MEANSVILLE, Ga. (BP) — One of the most startling marks of the crisis caused by coronavirus is its impact on funerals.
There are no long greeting lines, there are no 50-car processions to the cemetery, there are no long hugs. In many cases, there are only a few close family members, a funeral director and a pastor. This was the setting as we said “goodbye” to a friend and longtime Georgia Baptist pastor, Rev. Marvin Cochran, this past Resurrection Sunday.
Marvin had longed joked with his children, “Just put me in a pine box and float me down the Chattahoochee!” Well, he almost got what he asked for. There was a beautiful pine box, just a few of us, and there was enough rain that day to fill the Chattahoochee.
Marvin and his wife Gwen ministered in Georgia Baptist churches for more than 50 years. One of the greatest challenges he faced during that time came in the midst of integration. Having marched for civil rights as a student at Mercer University, Marvin was pushed out of one pastorate because of his views. He turned down another one when it was plainly insinuated that his views were not welcome.
But at Meansville Baptist Church, he was always welcome. For the last eight-and-a-half years of his life, it was my privilege to be his pastor.
Frankly, retired pastors aren’t always the easiest to pastor, but when one has a relationship like I was blessed to have with Marvin, one finds he can have no better encourager or confidant.
I wrote Brother Marvin a letter on his 87th birthday in 2014, and when I was searching for words to speak as his eulogy, I couldn’t say it better than I had six years earlier. I’ve modified it slightly:
“I cannot praise God enough that He has seen it fit that you and Mrs. Gwen be part of the church family Cheryl and I have been called to serve at this time of beginning for us and in the season of which you are now. I only pray that one day I may be half the encouragement to some young man that you are to me.
“Hebrews 13:7 reminds us, ‘Remember your leaders, those who spoke to you the word of God. Consider the outcome of their way of life, and imitate their faith.’
“As I consider the outcome of your way of life there are many ways which many of us would do well to imitate and I would like to recount a few. Your joy, courage, and life of prayer are pillars on which many of us are encouraged today and are pillars on which we stand.
“First, your evident joy is infectious and cannot be overlooked. The smile and wrinkles you bear on your face are indelible marks of the deep joy you have in the love of God and the love you have so often displayed to others in words of encouragement, hugs, and hands held.
“You have encouraged undoubtedly thousands simply by your pastoral presence. You enjoy good stories, you enjoy laughter — and we all enjoy hearing your stories and hearing your laugh. Your smile, though bearing the marks of age, also bears the uncanny marks of youthfulness. In some ways one may readily see that you are a big kid yourself. You take joy in children, and they lovingly respond.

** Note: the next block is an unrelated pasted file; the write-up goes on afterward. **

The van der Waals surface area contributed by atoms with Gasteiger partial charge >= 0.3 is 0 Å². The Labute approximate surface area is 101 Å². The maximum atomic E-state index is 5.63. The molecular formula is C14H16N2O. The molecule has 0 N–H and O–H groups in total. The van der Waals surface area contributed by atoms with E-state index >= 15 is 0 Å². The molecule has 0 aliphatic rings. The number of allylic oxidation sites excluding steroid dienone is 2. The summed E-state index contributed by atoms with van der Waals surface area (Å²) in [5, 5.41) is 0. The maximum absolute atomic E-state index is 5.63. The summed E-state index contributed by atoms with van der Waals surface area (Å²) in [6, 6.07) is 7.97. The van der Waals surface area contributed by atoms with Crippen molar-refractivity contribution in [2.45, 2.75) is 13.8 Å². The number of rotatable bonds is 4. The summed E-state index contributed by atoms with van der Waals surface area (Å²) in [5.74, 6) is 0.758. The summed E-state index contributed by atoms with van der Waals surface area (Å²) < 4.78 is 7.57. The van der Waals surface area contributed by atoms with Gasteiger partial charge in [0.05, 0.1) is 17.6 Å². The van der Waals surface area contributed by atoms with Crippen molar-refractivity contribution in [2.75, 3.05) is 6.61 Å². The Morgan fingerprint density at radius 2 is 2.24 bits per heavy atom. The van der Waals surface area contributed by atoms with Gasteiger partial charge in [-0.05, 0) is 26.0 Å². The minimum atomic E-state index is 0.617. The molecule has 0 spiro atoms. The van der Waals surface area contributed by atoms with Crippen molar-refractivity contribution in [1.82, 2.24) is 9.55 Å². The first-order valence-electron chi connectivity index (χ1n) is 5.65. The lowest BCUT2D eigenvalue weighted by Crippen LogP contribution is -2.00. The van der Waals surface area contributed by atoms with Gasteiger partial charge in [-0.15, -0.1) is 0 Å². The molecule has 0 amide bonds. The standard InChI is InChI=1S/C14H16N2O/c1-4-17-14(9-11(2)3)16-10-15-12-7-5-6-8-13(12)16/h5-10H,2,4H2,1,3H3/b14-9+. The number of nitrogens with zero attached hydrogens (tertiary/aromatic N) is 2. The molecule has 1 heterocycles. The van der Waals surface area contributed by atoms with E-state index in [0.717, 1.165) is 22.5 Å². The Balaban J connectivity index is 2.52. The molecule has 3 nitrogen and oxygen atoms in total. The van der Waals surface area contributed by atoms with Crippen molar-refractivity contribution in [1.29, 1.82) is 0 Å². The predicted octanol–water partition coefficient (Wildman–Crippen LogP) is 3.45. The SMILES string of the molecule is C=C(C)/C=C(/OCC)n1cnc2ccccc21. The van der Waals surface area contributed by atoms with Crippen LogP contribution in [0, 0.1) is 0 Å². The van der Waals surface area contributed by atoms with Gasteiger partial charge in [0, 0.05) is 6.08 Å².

“One young man put it best when he called you the ‘grandfather of the church.’ As I have said, your joy is evident, it is a joy that cannot be made up, it is a joy that can only be found in knowing the peace of God that passes all understanding.
“Your courage as a pastor, especially in days gone by, have been a source of encouragement to me. To hear your stories of dealing with difficult people, some deacons, and other church conflicts, and to see you on the other side of decades of service, reminds me that this can be survived even on days when it feels grim.
“You are one who has been faithful to your convictions and stood squarely upon the Truth so far as you have understood it, and I am thankful for the fight you have fought that encourages me and has paved the way for a new generation of Baptists, many of whom may not even know your name. I count it a high privilege that I do get to know you.
“Finally, one cannot think of Marvin Cochran and not think of a man of prayer. Your prayers are rooted so deep in your soul that one cannot help but think they must be music to Heaven. Prayers like this can only come from the heart of one who has spent many hours speaking to the Father and having seen decades of answers to prayer.
“Even through difficulties with your health, your family has told me there was never a moment you couldn’t pray. Sometimes your prayers of five minutes minister more to my soul than hour-long sermons I have heard. I thank you for leading us in going to throne in this way so many times. In this especially, I know I am not alone.
“Thank you, Brother Marvin, for remaining faithful and being a living monument to the evident grace and faithfulness of our God.
From your local Timothy,
Marvin’s favorite verse was Romans 1:16, “I am not ashamed of the gospel of Jesus Christ, for it is the power of God for salvation to everyone who believes. …” Marvin was not only unashamed of the Gospel, he was also unashamed of the implications.
In his final days I quoted this verse at his bedside and asked him, “Are you ashamed of the Gospel?” He said, “No!” I then asked, “Are you ready to see the Lord?” He responded, “Yes!”
Nicholas Von Zinzendorf once stated, “Preach the Gospel, die, and be forgotten!” I think this sentiment would suit Marvin just fine, but it doesn’t suit us who knew him and will never forget him.John Blackmon is pastor of Meansville Baptist Church in Meansville, Ga.